Are we creating a two-class food system? If a family has the means to purchase organic or naturally grown food and another does not, is it ok for the less affluent child to be exposed to myriad farm chemicals while others are able to grow free from that exposure?
We live in a country where conventional farmers are allowed to externalize the cost to society of dealing with the environmental and human effects of “modern” agricultural chemical applications. They can cause cancer but are not required to pay the cost of the resulting medical bills.
Commodity food programs, food pantries, food shelves, free community meals and school nutrition programs are not required to choose foods that are free from pesticides and other chemical residues. People who are more well off can buy organically grown food for their families, so why are less affluent, often working, families in a position of having to choose between healthy food for their children and paying the rent or putting gas in their cars? I don’t know the answer to that question, but I know it’s not right that people have to make that choice.
I was forced to recognize this growing class divide when at a recent school nutrition conference I asked, “Are we teaching children how to choose healthy food? Are they learning about which fruits and vegetables are most likely to be contaminated with pesticides while they are being grown, or fungicides prior to shipping?” The horrified looks I received in response were enough to tell me I had stepped on some kind of sacred ground. These good people were trying to make sure others didn’t go hungry; how could I dare to ask that they consider the quality of the food they were providing as well?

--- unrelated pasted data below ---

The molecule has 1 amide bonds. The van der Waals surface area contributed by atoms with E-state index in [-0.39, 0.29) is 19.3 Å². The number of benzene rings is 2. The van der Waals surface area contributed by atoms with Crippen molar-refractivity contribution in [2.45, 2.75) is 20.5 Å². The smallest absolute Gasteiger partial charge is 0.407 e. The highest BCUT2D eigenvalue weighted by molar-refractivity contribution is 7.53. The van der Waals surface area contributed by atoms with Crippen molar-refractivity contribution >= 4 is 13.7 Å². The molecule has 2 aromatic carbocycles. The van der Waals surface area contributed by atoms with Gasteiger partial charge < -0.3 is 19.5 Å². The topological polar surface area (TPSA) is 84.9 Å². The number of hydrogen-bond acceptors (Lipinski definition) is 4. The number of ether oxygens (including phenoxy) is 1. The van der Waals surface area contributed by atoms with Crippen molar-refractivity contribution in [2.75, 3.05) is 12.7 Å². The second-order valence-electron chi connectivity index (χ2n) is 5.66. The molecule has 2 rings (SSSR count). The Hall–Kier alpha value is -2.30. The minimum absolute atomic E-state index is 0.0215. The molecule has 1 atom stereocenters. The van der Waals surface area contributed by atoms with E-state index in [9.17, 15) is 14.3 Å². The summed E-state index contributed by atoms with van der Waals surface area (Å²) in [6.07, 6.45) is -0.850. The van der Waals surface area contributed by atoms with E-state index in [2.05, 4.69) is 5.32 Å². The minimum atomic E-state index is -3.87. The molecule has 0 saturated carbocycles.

Surely every child has the right to eat nutrient-dense foods grown on mineral-rich soils with the benefit of compost so that they don’t need to be doused with chemicals. Among the reasons this is important is the horrifying increase in childhood cancer rates; another is the rapid increase in male infertility that results at least in part from chemical exposure.
Herbicides and other pesticides commonly used in agriculture are thought to be partly responsible for the rapid increase in male infertility, as are chemicals released from plastics used in packaging. Use of a common herbicide has also recently been tied to incidence of cancer.
Rather than being overwhelmed by this, could we engage students in more programs like a California program founded to help build a more sustainable, healthy, and just local food system? This program draws together a variety of initiatives into a web of integrated, food- and community-focused efforts. It uses seven school and community gardens and small farms to teach and employ people to grow, distribute, cook, and consume thousands of pounds of local produce each year, to create a more equitable and just food system within a healthier and more self-sufficient community. We can do this.